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Subversive narrative and thematic strategies : a critical appraisal of Fay Weldon's Fiction

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dc.contributor.advisor Kossick, S. G. Dowling, Finuala Rachel en 2015-01-23T04:24:38Z 2015-01-23T04:24:38Z 1995-06 en
dc.identifier.citation Dowling, Finuala Rachel (1995) Subversive narrative and thematic strategies : a critical appraisal of Fay Weldon's Fiction, University of South Africa, Pretoria, <> en
dc.description.abstract Fay Weldon is a popular, prolific author whose oeuvre stretches from 1967 to the present and includes 20 novels, three collections of short stories and numerous stage, radio and television plays, scripts and adaptations. This thesis limits itself to her fiction and follows the chronological course of Weldon's writing career in five chapters. Fay Weldon's fiction, situated at the intersection of postmodemism and feminism, is doubly subversive. It both overturns 'reasonable' narrative conventions and wittily deconstructs the specious terminology used to define women. Weldon's disobedient female protagonists - madwomen, criminals, outcasts and she-devils - assert the power of the Other. Gynocentric themes - single parenthood, sisterhood, reproduction, motherhood, sex and marriage - are transformed by Weldon into uproarious feminist revenge comedy. This she achieves through an intertextuality which often involves unorthodox typography, genreswopping and metafictional devices. Moreover, a unique ventriloquism enables her omniscient first-person narrators to mimic 'Fay Weldon' herself. Since her narrators are rebels and iconoclasts, Weldon has always been viewed as a subversive individual worthy of media attention, especially interviews. For this reason, and because she is a woman writer who struggled initially against social and domestic odds, the thesis incorporates in its argument the author's biography and public personae. Chapter One explores the connections between Weldon's first novels - notably Down Among the Women (1971) - and early liberationist and anthropological feminism. In Chapter Two, Bakhtin's dialogic imagination and Derrida's differance provide the basis for a discussion of multiplicity in Weldon's novels of the late 1970s, particularly Praxis (1979), shortlisted for the Booker prize. Chapter Three tests the limits of a psychoanalytical model in accounting for Weldon's novels of (m)Otherhood, including The Life and Loves of a SheDevil (1983). Theories of humour and carnival inform Chapter Four's analysis of how Weldon's wit - at its tendentious best in The Heart of the Country (1987) - declines into innocence. Finally, Chapter Five sees Weldon's flagging literary reputation as the symptom of authorial exhaustion and retreat from a feminist agenda. This concluding chapter is, however, ultimately optimistic that the mercurial author's undeniable talents may reassert themselves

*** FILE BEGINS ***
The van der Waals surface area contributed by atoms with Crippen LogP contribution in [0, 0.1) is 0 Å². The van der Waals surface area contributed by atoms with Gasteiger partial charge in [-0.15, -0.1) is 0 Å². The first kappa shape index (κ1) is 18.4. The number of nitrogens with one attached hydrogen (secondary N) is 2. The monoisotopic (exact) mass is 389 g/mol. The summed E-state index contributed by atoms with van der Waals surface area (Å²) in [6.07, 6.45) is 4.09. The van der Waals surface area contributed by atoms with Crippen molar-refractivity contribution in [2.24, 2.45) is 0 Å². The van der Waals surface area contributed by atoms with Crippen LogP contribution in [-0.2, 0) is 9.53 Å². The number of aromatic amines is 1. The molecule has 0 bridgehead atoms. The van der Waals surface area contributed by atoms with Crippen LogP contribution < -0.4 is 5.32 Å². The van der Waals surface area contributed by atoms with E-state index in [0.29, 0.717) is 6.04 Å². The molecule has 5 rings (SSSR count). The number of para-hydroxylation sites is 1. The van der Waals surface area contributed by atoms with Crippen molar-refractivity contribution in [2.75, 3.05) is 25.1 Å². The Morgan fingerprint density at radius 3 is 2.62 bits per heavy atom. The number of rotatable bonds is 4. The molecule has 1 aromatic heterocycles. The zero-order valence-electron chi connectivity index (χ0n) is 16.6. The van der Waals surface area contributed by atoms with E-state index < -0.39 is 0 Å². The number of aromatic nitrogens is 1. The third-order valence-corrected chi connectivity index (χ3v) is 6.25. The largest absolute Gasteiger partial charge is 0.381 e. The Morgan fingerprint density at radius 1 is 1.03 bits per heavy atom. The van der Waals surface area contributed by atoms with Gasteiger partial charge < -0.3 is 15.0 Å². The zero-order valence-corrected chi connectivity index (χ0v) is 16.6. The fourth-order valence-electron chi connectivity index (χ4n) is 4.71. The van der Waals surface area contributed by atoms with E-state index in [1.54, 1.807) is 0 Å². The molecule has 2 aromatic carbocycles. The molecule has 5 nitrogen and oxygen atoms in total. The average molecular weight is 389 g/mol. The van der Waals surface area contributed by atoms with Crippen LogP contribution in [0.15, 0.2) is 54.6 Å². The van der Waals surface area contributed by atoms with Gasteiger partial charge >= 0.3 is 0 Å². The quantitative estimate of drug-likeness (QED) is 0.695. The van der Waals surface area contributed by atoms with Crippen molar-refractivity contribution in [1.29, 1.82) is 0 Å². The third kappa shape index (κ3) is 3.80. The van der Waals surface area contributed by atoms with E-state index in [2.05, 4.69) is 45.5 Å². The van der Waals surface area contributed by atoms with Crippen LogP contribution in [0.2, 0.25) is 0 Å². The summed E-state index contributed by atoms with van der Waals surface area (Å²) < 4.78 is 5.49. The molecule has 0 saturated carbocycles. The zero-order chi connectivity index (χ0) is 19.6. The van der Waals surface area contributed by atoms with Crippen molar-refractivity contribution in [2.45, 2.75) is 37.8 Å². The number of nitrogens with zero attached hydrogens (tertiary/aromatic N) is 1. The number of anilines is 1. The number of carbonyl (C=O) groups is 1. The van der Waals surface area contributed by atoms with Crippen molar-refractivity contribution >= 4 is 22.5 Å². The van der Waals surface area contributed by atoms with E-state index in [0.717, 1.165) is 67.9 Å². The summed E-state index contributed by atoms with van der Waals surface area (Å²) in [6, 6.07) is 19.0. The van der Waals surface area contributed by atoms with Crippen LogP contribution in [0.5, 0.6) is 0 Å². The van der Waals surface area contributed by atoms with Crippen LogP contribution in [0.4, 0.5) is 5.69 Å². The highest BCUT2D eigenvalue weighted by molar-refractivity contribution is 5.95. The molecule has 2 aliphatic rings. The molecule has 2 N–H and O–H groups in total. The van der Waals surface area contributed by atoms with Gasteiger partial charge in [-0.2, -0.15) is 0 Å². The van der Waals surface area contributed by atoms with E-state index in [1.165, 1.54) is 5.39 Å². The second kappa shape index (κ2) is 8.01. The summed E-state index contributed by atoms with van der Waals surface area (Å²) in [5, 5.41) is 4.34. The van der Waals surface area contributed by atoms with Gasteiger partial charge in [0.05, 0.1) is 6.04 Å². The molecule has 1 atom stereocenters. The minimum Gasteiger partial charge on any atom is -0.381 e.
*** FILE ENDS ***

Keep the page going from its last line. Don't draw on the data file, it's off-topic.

dc.format.extent 1 online resource (212 leaves) en
dc.language.iso en en
dc.subject Weldon, Fay
dc.subject Literary criticism en
dc.subject Women novelists en
dc.subject Women's writing en
dc.subject Twentieth-century authors en
dc.subject British en
dc.subject Narrative
dc.subject Narrative strategies en
dc.subject Theme en
dc.subject Feminist literature en
dc.subject Subversion en
dc.subject.ddc 823.924 en
dc.subject.lcsh Weldon, Fay -- Criticism and interpretation. en
dc.subject.lcsh English fiction -- 20th century -- History and criticism. en
dc.subject.lcsh Narration (Rhetoric) en
dc.subject.lcsh Subversive activities. en
dc.subject.lcsh Women in literature -- History -- 20th century. en
dc.subject.lcsh Women authors en
dc.title Subversive narrative and thematic strategies : a critical appraisal of Fay Weldon's Fiction en
dc.type Thesis en
dc.description.department English Studies D.Litt. et Phil. (English) en

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